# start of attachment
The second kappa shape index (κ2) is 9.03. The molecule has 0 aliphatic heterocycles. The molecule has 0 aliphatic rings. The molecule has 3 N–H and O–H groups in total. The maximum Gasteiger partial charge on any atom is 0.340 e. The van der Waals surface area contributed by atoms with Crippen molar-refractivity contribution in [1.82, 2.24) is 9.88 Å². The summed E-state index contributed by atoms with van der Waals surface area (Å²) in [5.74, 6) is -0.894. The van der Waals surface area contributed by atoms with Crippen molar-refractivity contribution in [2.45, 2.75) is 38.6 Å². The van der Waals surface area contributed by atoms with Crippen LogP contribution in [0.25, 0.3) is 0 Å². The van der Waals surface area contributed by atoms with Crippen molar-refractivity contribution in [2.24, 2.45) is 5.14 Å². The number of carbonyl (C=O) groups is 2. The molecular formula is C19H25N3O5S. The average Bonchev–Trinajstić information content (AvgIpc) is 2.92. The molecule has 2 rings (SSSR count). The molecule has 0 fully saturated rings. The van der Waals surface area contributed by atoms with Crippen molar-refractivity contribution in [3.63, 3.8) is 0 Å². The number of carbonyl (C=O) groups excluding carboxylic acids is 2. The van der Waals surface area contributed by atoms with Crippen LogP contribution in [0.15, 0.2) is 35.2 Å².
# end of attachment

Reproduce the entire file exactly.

The second kappa shape index (κ2) is 9.03. The molecule has 0 aliphatic heterocycles. The molecule has 0 aliphatic rings. The molecule has 3 N–H and O–H groups in total. The maximum Gasteiger partial charge on any atom is 0.340 e. The van der Waals surface area contributed by atoms with Crippen molar-refractivity contribution in [1.82, 2.24) is 9.88 Å². The summed E-state index contributed by atoms with van der Waals surface area (Å²) in [5.74, 6) is -0.894. The van der Waals surface area contributed by atoms with Crippen molar-refractivity contribution in [2.45, 2.75) is 38.6 Å². The van der Waals surface area contributed by atoms with Crippen LogP contribution in [0.25, 0.3) is 0 Å². The van der Waals surface area contributed by atoms with Crippen molar-refractivity contribution in [2.24, 2.45) is 5.14 Å². The number of carbonyl (C=O) groups is 2. The molecular formula is C19H25N3O5S. The average Bonchev–Trinajstić information content (AvgIpc) is 2.92. The molecule has 2 rings (SSSR count). The molecule has 0 fully saturated rings. The van der Waals surface area contributed by atoms with Crippen molar-refractivity contribution in [3.63, 3.8) is 0 Å². The number of carbonyl (C=O) groups excluding carboxylic acids is 2. The van der Waals surface area contributed by atoms with Crippen LogP contribution in [0.15, 0.2) is 35.2 Å².